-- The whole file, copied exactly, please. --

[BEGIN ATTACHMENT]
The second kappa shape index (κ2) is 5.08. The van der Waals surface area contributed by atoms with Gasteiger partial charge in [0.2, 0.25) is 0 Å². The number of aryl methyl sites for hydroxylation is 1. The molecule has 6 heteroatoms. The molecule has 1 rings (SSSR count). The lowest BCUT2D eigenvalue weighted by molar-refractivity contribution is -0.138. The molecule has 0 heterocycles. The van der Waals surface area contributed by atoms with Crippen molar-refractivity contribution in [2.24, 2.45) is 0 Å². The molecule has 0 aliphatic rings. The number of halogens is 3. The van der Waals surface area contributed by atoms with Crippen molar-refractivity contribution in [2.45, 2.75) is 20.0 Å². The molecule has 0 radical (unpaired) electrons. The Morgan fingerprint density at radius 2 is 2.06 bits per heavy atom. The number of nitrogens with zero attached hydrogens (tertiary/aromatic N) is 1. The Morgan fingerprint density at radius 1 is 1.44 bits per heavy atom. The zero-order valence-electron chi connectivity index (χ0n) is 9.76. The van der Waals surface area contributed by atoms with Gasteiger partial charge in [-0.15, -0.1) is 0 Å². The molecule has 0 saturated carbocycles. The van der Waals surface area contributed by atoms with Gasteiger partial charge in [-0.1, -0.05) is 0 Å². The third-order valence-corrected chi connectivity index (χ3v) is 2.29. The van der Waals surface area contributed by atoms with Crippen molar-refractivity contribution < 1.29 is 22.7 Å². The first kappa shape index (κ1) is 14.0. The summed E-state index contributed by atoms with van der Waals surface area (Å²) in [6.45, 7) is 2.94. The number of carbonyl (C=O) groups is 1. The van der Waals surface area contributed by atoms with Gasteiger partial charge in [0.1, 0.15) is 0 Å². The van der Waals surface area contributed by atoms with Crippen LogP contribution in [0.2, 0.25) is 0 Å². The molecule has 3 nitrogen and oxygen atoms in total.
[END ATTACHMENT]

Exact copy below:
The second kappa shape index (κ2) is 5.08. The van der Waals surface area contributed by atoms with Gasteiger partial charge in [0.2, 0.25) is 0 Å². The number of aryl methyl sites for hydroxylation is 1. The molecule has 6 heteroatoms. The molecule has 1 rings (SSSR count). The lowest BCUT2D eigenvalue weighted by molar-refractivity contribution is -0.138. The molecule has 0 heterocycles. The van der Waals surface area contributed by atoms with Crippen molar-refractivity contribution in [2.24, 2.45) is 0 Å². The molecule has 0 aliphatic rings. The number of halogens is 3. The van der Waals surface area contributed by atoms with Crippen molar-refractivity contribution in [2.45, 2.75) is 20.0 Å². The molecule has 0 radical (unpaired) electrons. The Morgan fingerprint density at radius 2 is 2.06 bits per heavy atom. The number of nitrogens with zero attached hydrogens (tertiary/aromatic N) is 1. The Morgan fingerprint density at radius 1 is 1.44 bits per heavy atom. The zero-order valence-electron chi connectivity index (χ0n) is 9.76. The van der Waals surface area contributed by atoms with Gasteiger partial charge in [-0.15, -0.1) is 0 Å². The molecule has 0 saturated carbocycles. The van der Waals surface area contributed by atoms with Gasteiger partial charge in [-0.1, -0.05) is 0 Å². The third-order valence-corrected chi connectivity index (χ3v) is 2.29. The van der Waals surface area contributed by atoms with Crippen molar-refractivity contribution < 1.29 is 22.7 Å². The first kappa shape index (κ1) is 14.0. The summed E-state index contributed by atoms with van der Waals surface area (Å²) in [6.45, 7) is 2.94. The number of carbonyl (C=O) groups is 1. The van der Waals surface area contributed by atoms with Gasteiger partial charge in [0.1, 0.15) is 0 Å². The van der Waals surface area contributed by atoms with Crippen LogP contribution in [0.2, 0.25) is 0 Å². The molecule has 3 nitrogen and oxygen atoms in total.